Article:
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Am J Hypertens. 1993 Apr;6(4):123S-134S.

Ionic basis of hypertension, insulin resistance, vascular disease, and related disorders. The mechanism of "syndrome X".

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Cardiovascular Center, New York Hospital, Cornell Medical Center, New York.


Great pathophysiological significance has recently been placed on the association of metabolic abnormalities, such as hyperinsulinemia, insulin resistance, obesity, and frank diabetes mellitus, with essential hypertension and coronary artery disease, and the clinical coincidence of these features has been termed "syndrome X." Despite the suggestion that insulin itself mediates this clinical linkage, the specific mechanisms underlying this syndrome remain poorly understood. We have attempted to understand these phenomena at the cellular level, and have investigated the role of cellular mineral ion species such as cytosolic free calcium (Cai), free magnesium (Mgi), and intracellular pH (pHi) in various insulin resistant states, including essential hypertension, obesity, and type II (non-insulin-dependent) diabetes mellitus (NIDDM). Utilizing nuclear magnetic resonance spectroscopic techniques to noninvasively assess intracellular concentrations of these ions, we observed that each of these disease states is characterized, in whole or in part, by common abnormalities of cellular ion metabolism, including elevated Cai levels and suppressed levels of Mgi and pHi. Furthermore, despite the predominant use of red cells as a tissue source, the measured levels of Cai, Mgi, and pHi were closely related to the ambient blood pressure, the degree of cardiac hypertrophy, and to the hyperinsulinemic response to oral glucose challenge. Altogether, these data suggest an integrated "ionic hypothesis" in which the frequent clinical coexistence of hypertension and altered insulin metabolism derives from common abnormalities of cellular ion handling, resulting in excess steady-state levels of Cai, reciprocal depletion of Mgi, and lowered pHi. These cellular ion alterations would be expected to have tissue-specific consequences, appearing in vascular tissue as vasoconstriction and elevated blood pressure, in skeletal muscle and fat as insulin resistance, in pancreatic beta-cells as hyperinsulinemia, and in neural tissue as potentiated neurotransmitter release and increased sympathetic nerve activity. Thus, according to this hypothesis, essential hypertension, insulin resistance, hyperinsulinemia, and NIDDM are in reality different clinical components of what should be better designated as "generalized cardiovascular-metabolic disease" (GCMD).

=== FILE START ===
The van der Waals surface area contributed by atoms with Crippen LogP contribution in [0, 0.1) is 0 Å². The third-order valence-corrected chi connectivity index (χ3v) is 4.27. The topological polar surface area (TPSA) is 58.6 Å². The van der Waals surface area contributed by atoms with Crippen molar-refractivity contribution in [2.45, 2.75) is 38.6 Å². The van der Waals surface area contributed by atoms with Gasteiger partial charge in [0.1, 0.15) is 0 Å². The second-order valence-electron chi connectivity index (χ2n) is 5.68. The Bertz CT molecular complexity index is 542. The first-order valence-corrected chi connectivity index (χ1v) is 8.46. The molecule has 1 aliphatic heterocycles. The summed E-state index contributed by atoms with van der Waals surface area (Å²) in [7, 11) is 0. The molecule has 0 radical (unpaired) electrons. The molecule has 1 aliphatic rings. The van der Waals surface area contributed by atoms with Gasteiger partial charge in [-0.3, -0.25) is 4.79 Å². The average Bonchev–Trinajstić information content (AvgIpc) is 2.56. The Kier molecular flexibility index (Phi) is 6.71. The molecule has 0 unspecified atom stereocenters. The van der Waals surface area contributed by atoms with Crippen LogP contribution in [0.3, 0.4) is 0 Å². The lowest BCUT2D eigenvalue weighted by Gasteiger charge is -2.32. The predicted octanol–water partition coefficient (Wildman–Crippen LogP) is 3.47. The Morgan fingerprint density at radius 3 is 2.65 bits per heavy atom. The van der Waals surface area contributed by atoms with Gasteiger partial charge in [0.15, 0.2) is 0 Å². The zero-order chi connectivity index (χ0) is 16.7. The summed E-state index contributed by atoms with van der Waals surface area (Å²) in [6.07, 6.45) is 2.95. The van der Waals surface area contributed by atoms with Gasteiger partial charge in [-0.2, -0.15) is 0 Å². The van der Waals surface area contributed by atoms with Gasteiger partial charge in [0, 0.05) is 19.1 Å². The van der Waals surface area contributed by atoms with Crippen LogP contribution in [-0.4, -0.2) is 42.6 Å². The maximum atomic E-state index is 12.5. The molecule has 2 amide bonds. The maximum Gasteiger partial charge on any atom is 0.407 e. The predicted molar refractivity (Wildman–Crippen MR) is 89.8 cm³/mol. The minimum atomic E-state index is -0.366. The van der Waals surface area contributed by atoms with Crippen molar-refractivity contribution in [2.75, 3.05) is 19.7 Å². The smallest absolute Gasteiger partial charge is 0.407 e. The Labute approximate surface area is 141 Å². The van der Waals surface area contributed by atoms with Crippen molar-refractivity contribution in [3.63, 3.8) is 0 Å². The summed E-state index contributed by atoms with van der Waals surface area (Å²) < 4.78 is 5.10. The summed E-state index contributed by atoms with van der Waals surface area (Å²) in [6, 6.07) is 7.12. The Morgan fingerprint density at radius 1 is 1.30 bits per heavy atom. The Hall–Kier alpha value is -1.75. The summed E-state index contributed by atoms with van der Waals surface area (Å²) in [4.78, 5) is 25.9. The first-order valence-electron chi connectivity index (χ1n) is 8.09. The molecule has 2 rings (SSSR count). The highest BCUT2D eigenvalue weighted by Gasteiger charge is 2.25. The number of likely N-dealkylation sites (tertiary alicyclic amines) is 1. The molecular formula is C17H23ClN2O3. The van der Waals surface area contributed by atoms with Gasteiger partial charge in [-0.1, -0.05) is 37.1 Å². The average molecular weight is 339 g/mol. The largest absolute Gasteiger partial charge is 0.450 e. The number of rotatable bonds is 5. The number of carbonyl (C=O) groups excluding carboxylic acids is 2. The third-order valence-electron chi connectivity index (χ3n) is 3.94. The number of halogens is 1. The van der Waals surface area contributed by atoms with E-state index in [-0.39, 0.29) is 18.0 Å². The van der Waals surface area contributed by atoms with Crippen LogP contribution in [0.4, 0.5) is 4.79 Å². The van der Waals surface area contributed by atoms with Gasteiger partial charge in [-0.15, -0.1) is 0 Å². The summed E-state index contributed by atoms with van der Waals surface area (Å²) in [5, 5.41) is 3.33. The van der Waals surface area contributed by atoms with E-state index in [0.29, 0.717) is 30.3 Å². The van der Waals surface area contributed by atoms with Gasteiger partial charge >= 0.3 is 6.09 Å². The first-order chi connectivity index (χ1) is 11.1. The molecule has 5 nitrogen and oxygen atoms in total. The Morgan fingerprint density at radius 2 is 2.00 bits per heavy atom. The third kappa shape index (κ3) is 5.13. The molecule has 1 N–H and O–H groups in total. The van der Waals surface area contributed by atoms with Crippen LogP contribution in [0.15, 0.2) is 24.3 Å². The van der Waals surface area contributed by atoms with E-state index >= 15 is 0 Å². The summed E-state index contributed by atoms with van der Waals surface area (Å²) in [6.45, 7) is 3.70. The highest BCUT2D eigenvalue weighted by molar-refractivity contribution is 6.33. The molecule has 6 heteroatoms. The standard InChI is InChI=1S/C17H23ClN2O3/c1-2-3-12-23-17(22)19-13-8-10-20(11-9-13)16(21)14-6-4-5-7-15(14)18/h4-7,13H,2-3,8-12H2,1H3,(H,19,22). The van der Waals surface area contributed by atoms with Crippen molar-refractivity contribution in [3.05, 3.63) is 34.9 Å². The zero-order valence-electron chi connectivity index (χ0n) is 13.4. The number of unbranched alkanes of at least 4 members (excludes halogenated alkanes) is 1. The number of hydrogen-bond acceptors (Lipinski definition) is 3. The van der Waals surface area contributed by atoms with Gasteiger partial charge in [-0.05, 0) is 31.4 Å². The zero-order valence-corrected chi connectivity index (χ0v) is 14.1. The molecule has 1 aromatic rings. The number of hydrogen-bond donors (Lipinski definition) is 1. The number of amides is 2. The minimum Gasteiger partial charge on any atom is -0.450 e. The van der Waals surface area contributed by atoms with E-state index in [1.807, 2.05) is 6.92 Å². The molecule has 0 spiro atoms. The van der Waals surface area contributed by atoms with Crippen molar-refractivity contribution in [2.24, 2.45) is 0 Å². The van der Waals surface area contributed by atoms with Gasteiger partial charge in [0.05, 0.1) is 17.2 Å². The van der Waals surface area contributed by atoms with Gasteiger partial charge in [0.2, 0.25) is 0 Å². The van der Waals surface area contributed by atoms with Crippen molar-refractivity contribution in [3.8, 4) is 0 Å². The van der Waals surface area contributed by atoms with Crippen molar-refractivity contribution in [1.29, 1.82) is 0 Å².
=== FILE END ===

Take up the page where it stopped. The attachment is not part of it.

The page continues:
[Indexed for MEDLINE]

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